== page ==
December 10th, 2001, 11:08 AM
Improving ones skills
well, i have already tons and tons of books and tuts and still i want to improve my skills in my field (which is networking).
a lot of people told me that no matter how much u read, it still will be a little help when you actually go and do it.
I asked one of my good networking friends on how i can improve my skills and they gave me a one sentence answer.. "get a job"
so does anyone here agrees that getting a job that is in-line with your field of expertiese would be a great help?
December 10th, 2001, 11:11 AM
Couldn't agree more. Hands on experience is invaluable. Good luck!
December 10th, 2001, 11:14 AM
I think it does:
1) at work you can play with some nice toys you never can afford on your own. Let's say a Storagetek tape bot, an IBM mainframe, parallel unix servers,...
2) if there are other realy good admins you can learn a lot from them.
3) You get paid
4) Work pays for courses and seminars
December 10th, 2001, 11:39 AM
I was told that the best way to learn network security was to build your own network. It should be tcp/ip and consist of computers running at least two different OS's. It was suggested one be a flavor of linux and the other windows. These were suggested since you probably already have windows, and you can get linux for free. You can use this network to test for vulnerabilities on the computers and learn hacking skills. This will teach you to become "elite" without having to break the law. Currently I am setting up a network in the way that was suggested. It consists of mandrake 8.1 on one machine and windows me on a seperate machine. Both have 10baseT ethernet cards in them, and are connected to an inexpensive linksys hub. I hope to learn from this and become more skilled in network security.
Wine maketh merry: but money answereth all things.
December 10th, 2001, 12:48 PM
I'd suggest building a "large" home network.
I have something like (on and off) 8 machines running set up to be routers and nodes and stuff.
You get a lot of practice that way.
PLUS: You can take known vulnerable programs and see how they behave when put under stress.
If you break your own stuff no-one will want to get back to you.
Doing that on a job is a bit tricky, cuz you can't try that much in a production environment...
If you cen\'t beat them: Have them beaten! ;-)
December 10th, 2001, 12:56 PM
Getting a job and going to hacking conferences.
AT the hacking comferences you can volunteer and work with more skilled people or work with equipment you could never afford.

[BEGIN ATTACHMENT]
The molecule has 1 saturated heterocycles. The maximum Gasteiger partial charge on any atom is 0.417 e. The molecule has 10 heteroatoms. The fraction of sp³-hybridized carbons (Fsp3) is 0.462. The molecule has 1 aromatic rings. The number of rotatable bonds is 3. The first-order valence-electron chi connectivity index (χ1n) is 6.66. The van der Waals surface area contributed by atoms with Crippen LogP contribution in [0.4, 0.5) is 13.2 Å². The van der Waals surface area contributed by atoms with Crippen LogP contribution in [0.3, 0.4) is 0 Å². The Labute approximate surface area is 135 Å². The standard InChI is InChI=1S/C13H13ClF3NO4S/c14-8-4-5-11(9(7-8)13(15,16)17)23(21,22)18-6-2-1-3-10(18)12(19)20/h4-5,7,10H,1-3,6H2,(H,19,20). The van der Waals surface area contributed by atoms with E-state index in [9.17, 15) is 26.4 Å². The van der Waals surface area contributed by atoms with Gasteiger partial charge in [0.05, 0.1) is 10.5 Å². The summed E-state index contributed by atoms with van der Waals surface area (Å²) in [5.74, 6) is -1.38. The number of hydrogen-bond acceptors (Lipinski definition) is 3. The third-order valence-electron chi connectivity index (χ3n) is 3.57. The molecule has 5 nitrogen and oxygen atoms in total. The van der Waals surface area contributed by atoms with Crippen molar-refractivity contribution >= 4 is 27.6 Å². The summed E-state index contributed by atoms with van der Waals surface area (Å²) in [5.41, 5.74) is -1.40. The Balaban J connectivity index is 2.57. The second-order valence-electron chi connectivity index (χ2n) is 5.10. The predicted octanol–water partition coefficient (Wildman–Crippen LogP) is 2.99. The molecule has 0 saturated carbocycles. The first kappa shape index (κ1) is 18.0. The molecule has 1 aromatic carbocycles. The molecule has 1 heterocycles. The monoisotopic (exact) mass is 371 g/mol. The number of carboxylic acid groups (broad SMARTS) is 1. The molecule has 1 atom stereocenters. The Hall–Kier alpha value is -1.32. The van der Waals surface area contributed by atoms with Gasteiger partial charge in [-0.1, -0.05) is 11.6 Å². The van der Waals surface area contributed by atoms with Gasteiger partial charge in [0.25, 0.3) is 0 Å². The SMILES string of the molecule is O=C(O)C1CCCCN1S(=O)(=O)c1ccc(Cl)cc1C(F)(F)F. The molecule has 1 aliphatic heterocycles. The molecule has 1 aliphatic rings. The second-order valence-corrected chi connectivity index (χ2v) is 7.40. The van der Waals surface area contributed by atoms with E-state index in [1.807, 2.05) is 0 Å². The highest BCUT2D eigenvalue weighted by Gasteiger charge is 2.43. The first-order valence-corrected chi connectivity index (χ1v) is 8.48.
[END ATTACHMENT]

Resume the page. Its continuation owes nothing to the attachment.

December 10th, 2001, 01:18 PM
Work is the perfect oppertunity to get the skills you desire, that is if your determined enough to land a quality job, its not easy. This is only my word, but if your looking for the most money and technical detail, I would suggest aiming for a networking field somewhere along the lines of *nix/Linux. Not neglecting Micro$oft, it would also be a well thought idea to take in accout these OS versions as well. Any company or oppertunity that offers a combination of the three, *nix, Linux, Windows is a worthwhile investment.
Education granted, Experience Inevitable.
December 10th, 2001, 01:54 PM
Well of course getting a job is the best way to learn about a skill you wish to increase. If your good at basketball do you think the best way to learn how to be better is to play out back with urself or play against another team and learn how other people play so that you can play better. Even sex is like that, sure its fun to beat off every so often, but when it all comes down to it theres no better way to get better at it then accually doin it
And i agree with one other point, You do get to play with thinks you could never afford at home but you can at a job, such as a nice fast T1 connection.
Oh yeah and them cool paper weights!
December 11th, 2001, 12:21 AM
haha thanks for the replies d00ds... damn, now i hafta go and look for a job.. hahaha for a moment there, i can feel that the Real World is calling me.. hahahah
December 11th, 2001, 01:55 AM
I've spent hundreds of hours in classes and reading, but what I learned doesn't come close to what I've learned on the job.
I've found that books and class teach you "how it works in theory", but being on the job teaches you "how it really works."